Having said this, both lay people and monastics can and should contribute positively to the community and society. But are monastics necessary? Not really.
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Re: What do you really think of Western monks and nuns?

Postby JKhedrup » Mon Sep 16, 2013 8:04 pm

.
It is a part of their culture. America and Northern Europe, the dominate places where there is interest outside of Asia in Buddhism are also Protestant countries. We don't like celibate priests much; we do not trust them culturally, and regard them with suspicion


Soon California will be more Latino than WASP, same with states like Texas, Arizona and New Mexico. Latinos generally have a strong Catholic background and affinity and so may be more welcoming to monks and nuns. I find this, for example, when I travel with Geshe la to Italy. The people really love to see monks, it makes them so happy. They couldn't care less if we were Catholic, Buddhist or Hare Krishna.

There is a slowly increasing interest in Buddhism from people of the South Asian community- and they generally prefer monks as teachers as it is a cultural form they are comfortable with. Same with Vietnamese, Filipino and other Asian backgrounds. As North America becomes increasingly multicultural your argument will hold less water, except maybe in states like Iowa, Utah etc.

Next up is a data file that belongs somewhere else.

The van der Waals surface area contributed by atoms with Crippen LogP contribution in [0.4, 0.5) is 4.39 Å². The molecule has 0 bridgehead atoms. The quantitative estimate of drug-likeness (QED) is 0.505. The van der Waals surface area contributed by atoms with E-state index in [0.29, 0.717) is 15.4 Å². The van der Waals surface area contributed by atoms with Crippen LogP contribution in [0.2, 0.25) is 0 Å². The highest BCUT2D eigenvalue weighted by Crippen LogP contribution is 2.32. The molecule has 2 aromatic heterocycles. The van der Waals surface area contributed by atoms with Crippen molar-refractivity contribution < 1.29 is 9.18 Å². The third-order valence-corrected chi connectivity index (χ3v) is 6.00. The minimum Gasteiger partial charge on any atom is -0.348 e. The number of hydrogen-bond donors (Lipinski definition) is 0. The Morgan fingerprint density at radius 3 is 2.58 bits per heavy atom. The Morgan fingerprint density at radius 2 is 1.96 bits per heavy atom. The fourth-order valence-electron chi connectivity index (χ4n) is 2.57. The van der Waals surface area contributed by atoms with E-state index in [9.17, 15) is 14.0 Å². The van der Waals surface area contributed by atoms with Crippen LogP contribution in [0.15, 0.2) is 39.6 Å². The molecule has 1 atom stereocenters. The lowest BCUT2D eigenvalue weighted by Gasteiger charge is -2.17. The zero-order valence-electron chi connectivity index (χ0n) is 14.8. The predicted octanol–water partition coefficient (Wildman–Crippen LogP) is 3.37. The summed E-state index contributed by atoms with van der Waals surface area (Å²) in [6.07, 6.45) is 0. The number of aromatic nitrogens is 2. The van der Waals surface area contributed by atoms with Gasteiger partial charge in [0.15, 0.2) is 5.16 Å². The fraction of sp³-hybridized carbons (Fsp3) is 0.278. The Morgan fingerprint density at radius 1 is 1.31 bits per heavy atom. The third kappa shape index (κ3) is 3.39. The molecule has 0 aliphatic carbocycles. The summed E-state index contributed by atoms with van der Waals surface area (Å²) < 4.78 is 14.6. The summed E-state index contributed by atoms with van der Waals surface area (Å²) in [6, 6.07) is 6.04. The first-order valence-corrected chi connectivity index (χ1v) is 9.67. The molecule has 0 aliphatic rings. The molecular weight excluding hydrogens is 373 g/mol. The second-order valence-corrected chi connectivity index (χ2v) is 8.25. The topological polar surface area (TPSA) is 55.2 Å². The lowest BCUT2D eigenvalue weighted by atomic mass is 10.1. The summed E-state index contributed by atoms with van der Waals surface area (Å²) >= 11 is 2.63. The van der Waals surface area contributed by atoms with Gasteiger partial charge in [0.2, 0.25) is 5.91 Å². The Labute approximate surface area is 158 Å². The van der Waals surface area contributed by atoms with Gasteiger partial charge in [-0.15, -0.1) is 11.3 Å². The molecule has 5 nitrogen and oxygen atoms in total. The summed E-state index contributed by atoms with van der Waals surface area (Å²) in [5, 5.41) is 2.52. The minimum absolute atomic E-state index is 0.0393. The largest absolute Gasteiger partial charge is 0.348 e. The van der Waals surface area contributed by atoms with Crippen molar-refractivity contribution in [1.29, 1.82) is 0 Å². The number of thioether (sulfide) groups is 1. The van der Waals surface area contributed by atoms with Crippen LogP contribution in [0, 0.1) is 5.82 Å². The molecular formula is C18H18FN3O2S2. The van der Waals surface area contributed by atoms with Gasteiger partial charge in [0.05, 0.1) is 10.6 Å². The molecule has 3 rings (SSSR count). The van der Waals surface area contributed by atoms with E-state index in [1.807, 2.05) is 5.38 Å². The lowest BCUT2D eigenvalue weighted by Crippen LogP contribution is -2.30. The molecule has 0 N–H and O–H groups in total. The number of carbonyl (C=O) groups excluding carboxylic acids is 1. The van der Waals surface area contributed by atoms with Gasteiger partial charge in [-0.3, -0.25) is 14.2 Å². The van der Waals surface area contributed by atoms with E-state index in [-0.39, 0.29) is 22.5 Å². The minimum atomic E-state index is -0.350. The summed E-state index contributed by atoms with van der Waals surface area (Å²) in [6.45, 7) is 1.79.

Protestantism of the mainline variety is on the decline in North America. I think its influence is generally overstated. Protestatism of the charismatic/evangelical variety's influence is not so important as those shaped by it have little chance of developing interest in Buddhism.
Last edited by JKhedrup on Mon Sep 16, 2013 8:10 pm, edited 1 time in total.
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A straw floats on the surface of water,
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Re: What do you really think of Western monks and nuns?

Postby JKhedrup » Mon Sep 16, 2013 8:07 pm

We don't need monks or nuns for this


But even according to the cold, hard capitalist view, it might be cheaper to have monastics do it, for reasons I mentioned above.

Having said this, both lay people and monastics can and should contribute positively to the community and society


Most of the Western monastics I know in FPMT, for example, are very involved with supporting our lay practitioners and communities. Many have roles in chaplaincy and teaching.
A foolish man proclaims his qualifications,
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A straw floats on the surface of water,
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Re: What do you really think of Western monks and nuns?

Postby JKhedrup » Mon Sep 16, 2013 8:26 pm

Hey not just religious people in robes are weird. Religious people in suits can be just as creepy. Anyone remember Tommy Davis?




A foolish man proclaims his qualifications,
A wise man keeps them secret within.
A straw floats on the surface of water,
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Re: What do you really think of Western monks and nuns?

Postby Karma Dorje » Mon Sep 16, 2013 8:29 pm